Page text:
Specialists revealed that flaws in computer modelling led to apocalyptic forecasts of how the deadly Ebola virus would spread in West Africa. Many of the models were off-the-shelf software that failed to take into account complexities and uncertainties in the way the disease spread in Guinea, Sierra Leone and Liberia, they said on Tuesday.
"In the early days of the Ebola outbreak, a lot of people got into the forecasting business," said Aaron King of the University of Michigan, who led a probe into why so many predictions turned out to be wildly wrong. "They did it using appealingly simple mathematical models, and the result was a series of warnings that alerted the world, quite rightly to the seriousness of the situation. But in the end, most of those predictions turned out to be overstated."
Last September, the US Center for Disease Control and Prevention (CDC), using computer modelling, said that Liberia and Sierra Leone could see up to 1.4 million Ebola cases by January 2015 without a major intervention. An international aid operation cranked into higher gear, and the relentless growth of Ebola cases stopped.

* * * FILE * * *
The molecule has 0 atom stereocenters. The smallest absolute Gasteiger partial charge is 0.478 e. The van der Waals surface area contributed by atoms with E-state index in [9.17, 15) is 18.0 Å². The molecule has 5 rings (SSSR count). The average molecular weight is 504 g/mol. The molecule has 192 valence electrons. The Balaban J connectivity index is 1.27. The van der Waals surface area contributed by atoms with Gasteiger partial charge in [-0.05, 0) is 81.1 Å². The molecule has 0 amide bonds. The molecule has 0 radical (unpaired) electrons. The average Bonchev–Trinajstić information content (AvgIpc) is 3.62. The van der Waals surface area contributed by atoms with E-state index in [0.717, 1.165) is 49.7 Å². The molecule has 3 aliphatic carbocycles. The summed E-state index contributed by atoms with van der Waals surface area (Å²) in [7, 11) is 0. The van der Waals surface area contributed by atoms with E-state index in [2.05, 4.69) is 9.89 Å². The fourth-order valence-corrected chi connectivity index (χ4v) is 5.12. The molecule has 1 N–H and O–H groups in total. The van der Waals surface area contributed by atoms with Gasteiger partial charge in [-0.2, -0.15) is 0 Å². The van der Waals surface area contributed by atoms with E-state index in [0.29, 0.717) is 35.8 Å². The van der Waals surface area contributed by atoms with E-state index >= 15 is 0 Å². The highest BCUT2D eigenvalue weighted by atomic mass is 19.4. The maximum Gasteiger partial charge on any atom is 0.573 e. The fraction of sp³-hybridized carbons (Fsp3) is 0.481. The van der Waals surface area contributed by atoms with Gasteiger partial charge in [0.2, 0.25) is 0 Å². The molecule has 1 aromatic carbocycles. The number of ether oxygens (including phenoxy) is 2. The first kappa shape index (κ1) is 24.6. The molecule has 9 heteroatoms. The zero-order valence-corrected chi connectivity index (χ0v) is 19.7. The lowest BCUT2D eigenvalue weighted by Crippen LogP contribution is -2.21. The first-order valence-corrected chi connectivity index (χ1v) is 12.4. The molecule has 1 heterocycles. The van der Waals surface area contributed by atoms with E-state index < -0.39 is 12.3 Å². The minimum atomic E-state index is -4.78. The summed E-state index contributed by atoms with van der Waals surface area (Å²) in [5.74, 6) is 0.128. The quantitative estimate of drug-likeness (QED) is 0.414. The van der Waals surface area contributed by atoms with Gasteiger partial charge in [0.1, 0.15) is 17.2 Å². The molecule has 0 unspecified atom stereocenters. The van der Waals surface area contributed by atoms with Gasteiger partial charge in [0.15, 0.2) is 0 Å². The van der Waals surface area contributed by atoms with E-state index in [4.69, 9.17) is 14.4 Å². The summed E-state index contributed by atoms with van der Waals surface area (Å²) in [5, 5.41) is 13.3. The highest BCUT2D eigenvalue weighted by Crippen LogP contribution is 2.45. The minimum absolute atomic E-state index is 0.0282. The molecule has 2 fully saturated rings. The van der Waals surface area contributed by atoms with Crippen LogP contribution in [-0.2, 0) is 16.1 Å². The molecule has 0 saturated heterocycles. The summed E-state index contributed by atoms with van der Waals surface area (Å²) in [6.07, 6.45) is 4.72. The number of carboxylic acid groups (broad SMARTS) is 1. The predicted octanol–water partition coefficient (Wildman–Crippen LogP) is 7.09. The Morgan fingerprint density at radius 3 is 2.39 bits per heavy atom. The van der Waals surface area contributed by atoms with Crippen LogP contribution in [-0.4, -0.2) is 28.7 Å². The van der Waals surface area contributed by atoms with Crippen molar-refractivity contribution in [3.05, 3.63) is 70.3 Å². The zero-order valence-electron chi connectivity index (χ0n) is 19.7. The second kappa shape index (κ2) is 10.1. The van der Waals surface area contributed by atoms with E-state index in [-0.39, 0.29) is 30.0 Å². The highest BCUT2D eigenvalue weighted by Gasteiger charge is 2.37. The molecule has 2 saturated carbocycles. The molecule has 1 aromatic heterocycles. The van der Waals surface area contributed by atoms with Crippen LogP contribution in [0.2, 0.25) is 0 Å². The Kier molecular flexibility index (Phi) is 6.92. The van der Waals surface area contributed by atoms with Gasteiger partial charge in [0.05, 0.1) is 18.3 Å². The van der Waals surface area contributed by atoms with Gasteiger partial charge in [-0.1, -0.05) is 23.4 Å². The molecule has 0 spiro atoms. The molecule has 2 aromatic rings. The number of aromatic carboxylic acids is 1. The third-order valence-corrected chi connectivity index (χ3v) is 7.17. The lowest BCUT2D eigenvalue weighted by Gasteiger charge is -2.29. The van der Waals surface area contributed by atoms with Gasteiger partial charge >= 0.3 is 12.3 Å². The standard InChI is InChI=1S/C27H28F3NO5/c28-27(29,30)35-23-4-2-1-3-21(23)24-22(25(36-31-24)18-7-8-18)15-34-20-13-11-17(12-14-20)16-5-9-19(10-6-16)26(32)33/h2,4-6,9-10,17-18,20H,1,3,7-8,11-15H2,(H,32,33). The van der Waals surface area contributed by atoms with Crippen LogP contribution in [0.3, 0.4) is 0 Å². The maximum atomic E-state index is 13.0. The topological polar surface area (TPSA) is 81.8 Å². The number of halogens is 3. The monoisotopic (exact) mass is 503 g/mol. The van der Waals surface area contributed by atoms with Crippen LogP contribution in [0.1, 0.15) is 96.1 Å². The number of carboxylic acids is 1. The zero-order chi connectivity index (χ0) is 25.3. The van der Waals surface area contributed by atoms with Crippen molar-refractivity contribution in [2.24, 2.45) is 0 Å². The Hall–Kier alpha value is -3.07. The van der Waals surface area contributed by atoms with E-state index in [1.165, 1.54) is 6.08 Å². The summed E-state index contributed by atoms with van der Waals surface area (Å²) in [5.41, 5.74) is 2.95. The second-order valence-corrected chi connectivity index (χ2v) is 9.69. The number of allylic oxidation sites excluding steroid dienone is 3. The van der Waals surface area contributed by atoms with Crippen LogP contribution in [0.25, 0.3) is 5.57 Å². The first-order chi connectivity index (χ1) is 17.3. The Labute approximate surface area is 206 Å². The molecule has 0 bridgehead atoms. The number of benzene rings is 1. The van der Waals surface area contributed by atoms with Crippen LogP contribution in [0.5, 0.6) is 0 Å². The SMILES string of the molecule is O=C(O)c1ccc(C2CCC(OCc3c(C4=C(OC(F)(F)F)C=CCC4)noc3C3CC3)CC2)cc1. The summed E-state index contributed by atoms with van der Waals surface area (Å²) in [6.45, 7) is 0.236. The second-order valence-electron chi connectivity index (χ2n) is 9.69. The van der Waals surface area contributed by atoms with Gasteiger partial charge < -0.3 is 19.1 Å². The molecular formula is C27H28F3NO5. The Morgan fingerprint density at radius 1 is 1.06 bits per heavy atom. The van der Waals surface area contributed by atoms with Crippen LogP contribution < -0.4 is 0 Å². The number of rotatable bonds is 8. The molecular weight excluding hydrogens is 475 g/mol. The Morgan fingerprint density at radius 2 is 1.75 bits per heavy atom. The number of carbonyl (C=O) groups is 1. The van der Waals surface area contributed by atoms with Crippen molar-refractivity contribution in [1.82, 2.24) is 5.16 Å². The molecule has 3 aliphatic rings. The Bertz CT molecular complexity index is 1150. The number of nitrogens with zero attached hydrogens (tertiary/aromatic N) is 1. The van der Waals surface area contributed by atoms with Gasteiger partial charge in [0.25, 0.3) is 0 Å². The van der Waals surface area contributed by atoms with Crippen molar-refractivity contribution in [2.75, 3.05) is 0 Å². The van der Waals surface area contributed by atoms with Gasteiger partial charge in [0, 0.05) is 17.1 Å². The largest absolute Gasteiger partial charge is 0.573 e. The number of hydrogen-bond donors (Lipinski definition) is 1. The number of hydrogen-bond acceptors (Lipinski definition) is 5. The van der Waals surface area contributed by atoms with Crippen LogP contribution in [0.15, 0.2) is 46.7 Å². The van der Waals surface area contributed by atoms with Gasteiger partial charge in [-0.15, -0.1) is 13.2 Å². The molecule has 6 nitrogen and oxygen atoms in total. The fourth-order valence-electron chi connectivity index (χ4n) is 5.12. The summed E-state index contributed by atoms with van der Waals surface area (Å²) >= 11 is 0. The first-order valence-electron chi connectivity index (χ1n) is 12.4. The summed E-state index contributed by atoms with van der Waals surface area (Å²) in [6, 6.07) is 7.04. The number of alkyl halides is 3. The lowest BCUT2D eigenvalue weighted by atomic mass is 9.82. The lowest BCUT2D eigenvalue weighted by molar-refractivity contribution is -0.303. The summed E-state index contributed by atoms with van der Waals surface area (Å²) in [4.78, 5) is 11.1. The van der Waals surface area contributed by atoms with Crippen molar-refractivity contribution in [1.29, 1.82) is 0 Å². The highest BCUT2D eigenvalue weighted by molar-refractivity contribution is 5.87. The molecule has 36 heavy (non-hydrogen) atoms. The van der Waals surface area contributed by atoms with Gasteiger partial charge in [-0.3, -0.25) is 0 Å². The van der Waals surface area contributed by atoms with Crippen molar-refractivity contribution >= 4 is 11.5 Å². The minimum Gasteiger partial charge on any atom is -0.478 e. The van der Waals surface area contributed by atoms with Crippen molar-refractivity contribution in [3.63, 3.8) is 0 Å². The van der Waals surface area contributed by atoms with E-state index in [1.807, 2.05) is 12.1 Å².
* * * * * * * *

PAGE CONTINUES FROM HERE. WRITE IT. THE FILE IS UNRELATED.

The outbreak has killed 10,400 people in the three countries since it began in Guinea in December 2013, according to the UN's World Health Organization (WHO).
"Those predictions proved to be wrong, and it was not only because of the successful intervention in West Africa," King said. "It's also because the methods people were using to make the forecasts were inappropriate."
The probe, published in the British scientific journal Proceedings of the Royal Society B
, pointed the finger at so-called deterministic models. Unlike rival software, known as stochastic models, these do not take into account random elements and uncertainty, including variables in how the virus is transmitted from person to person.
Many Ebola forecasters used these deterministic models to crunch out forecasts, using as a baseline the number of cases that had accumulated since the start of the outbreak. The result was that predictions were overblown, and the world was not told of the uncertainties in them, the study said.
"Deterministic models are easier and faster to work with, and the results look pretty good," King said in a press release issued by his university. "But when you use them, it's a double whammy. Not only are you wrong, you are very sure that you are right."